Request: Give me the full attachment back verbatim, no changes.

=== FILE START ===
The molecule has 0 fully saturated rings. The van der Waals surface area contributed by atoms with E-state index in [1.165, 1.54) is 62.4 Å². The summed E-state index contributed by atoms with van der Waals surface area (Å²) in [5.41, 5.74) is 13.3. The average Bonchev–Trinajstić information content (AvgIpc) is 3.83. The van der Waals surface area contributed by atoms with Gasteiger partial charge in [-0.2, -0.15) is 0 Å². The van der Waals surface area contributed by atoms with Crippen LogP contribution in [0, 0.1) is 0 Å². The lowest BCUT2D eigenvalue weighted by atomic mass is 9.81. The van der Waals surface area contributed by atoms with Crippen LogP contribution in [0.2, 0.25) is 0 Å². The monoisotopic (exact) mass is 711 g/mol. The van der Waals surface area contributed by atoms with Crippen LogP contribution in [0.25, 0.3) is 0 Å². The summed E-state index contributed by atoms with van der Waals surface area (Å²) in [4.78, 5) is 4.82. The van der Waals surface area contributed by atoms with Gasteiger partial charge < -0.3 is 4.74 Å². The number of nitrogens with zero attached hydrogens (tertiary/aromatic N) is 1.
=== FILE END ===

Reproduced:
The molecule has 0 fully saturated rings. The van der Waals surface area contributed by atoms with E-state index in [1.165, 1.54) is 62.4 Å². The summed E-state index contributed by atoms with van der Waals surface area (Å²) in [5.41, 5.74) is 13.3. The average Bonchev–Trinajstić information content (AvgIpc) is 3.83. The van der Waals surface area contributed by atoms with Gasteiger partial charge in [-0.2, -0.15) is 0 Å². The van der Waals surface area contributed by atoms with Crippen LogP contribution in [0, 0.1) is 0 Å². The lowest BCUT2D eigenvalue weighted by atomic mass is 9.81. The van der Waals surface area contributed by atoms with Crippen LogP contribution in [0.2, 0.25) is 0 Å². The monoisotopic (exact) mass is 711 g/mol. The van der Waals surface area contributed by atoms with Crippen LogP contribution in [0.25, 0.3) is 0 Å². The summed E-state index contributed by atoms with van der Waals surface area (Å²) in [4.78, 5) is 4.82. The van der Waals surface area contributed by atoms with Gasteiger partial charge < -0.3 is 4.74 Å². The number of nitrogens with zero attached hydrogens (tertiary/aromatic N) is 1.